by Devon Powell
A complicated calculation
In the early summer of 1945, physicist Bob Christy asked fellow physicist Richard Feynman to carry out a task as quickly as possible. The deadline was the Trinity nuclear test, the first nuclear bomb and the culmination of years of secret work by Manhattan Project scientists. The task was to predict the total energy that would be released by the Gadget device, the prototype implosion bomb designed at Los Alamos.
Although this type of calculation had been done before, the rush caused Feynman to drop everything and rally his troops. In those days, mathematical operations were carried out by literal human “computers” either working by hand (i.e. looking at a table of logarithms) or using mechanical arithmetic machines. This meant that each human computer could perform one operation every few seconds. Time management was of the utmost importance.
The resulting system was, in typical Feynman style, elegant. Predicting the bomb yield involved many high-level calculations, each consisting of many computer operations. These calculations did not all depend on each other, so some could be worked on independently. Results of individual operations were passed from human computer to human computer on cards, which were color-coded by the calculation they belonged to. In addition to the colors allowing operations to be done in parallel, they also allowed cards from different calculations to be mixed. This meant that a queue of cards from any number of different calculations could be fed through the same specialized mathematical operation, and sorted back out afterwards. Jobs of different priorities could also be reordered. Errors could also be quickly identified and traced back through a stack of cards, so that downtime for error correction was minimized. This system today might be referred to as an algorithm.
(Note: important technical terms are in italics, and can be found in a short glossary at the end of this post.)
Feynman and his team finished the job. The types of physics they needed to simulate the bomb are typical of many science applications in astrophysics and cosmology. Some of the computational techniques they pioneered to help simulate them are still in use at the world’s largest supercomputers. Hydrodynamics (the study of moving fluids), radiation transport (modeling the propagation of light or radiation through a fluid), and nuclear physics (modeling interactions between radiation and atomic nuclei) are all fields of active research in modern astrophysics. Together, hydrodynamics, radiation transport, nuclear physics, chemistry, and gravity are important for studying nuclear fusion in stars and supernovae, interstellar gas, ionization, accretion around black holes, and much more.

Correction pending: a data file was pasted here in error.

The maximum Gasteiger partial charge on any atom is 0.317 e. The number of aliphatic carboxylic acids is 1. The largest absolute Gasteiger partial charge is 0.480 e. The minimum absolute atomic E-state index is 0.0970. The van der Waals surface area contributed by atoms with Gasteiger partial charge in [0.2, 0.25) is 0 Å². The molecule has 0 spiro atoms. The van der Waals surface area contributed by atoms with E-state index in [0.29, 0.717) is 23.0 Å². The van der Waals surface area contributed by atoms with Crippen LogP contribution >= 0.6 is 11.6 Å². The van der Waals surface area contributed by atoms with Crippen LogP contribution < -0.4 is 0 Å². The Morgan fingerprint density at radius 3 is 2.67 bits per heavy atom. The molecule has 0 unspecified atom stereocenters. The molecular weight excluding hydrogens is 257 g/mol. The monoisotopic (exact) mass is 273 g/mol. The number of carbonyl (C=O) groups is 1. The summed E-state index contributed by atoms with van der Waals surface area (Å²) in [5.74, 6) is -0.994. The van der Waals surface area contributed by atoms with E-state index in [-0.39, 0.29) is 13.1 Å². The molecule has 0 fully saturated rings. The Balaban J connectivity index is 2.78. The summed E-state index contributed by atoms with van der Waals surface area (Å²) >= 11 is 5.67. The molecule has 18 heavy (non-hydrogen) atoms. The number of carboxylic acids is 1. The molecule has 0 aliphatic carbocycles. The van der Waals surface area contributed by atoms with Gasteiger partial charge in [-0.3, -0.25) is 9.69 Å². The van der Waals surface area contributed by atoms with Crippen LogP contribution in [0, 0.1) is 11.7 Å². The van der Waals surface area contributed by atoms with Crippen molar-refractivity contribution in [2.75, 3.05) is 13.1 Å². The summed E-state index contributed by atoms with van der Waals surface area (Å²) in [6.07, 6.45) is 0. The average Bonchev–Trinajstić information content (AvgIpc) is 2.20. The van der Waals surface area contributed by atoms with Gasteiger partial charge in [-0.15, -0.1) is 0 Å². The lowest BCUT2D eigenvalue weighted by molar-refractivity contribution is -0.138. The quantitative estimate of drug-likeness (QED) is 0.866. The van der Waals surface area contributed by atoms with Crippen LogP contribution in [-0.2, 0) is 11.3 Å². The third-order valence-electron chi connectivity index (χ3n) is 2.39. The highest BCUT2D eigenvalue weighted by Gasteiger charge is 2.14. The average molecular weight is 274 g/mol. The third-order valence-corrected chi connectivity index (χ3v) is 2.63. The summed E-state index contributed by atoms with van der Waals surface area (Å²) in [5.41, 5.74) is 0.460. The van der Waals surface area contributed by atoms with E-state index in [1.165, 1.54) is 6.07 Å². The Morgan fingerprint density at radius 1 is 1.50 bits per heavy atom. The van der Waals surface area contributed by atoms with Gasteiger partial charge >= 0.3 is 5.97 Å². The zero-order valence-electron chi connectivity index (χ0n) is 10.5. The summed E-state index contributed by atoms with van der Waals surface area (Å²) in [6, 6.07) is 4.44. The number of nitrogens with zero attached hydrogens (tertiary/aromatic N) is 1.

What does it mean to simulate a physics problem on a computer?
Astrophysical processes are described by partial differential equations (PDEs). This is a special type of equation describing how physical systems change over time. Here are several examples:
Don’t worry about understanding these equations if you are unfamiliar with the pieces of them—I’m just showing you to give you a sense of their complexity (the actual solutions would occupy many more pages, yet). They are called non-linear PDEs by physicists, and they are very difficult to solve by hand. Analytic solutions to these equations (mathematical expressions that can be written down succinctly) are rare and are often uninteresting for learning about the complex physics in space. This means that in most cases, the only way to study a complicated nonlinear system in detail is to simulate it on a computer.
In fact, solving nonlinear PDEs is so difficult that when we simulate them on the computer, we are actually solving for an approximation to the true solution. This is by necessity, since computers only have a finite amount of memory and processing power. So, we reduce the amount of information the computer needs to hold by discretizing the data. This means that we break the simulation into a large, but manageable, set of numbers in computer memory. The way in which this is done must be derived mathematically so that the discrete version of the simulation is consistent with the original equations. There are many ways to do this for different equations, but the important thing to remember is that we can run a simulation on some finite data set meant to approximate the true solution.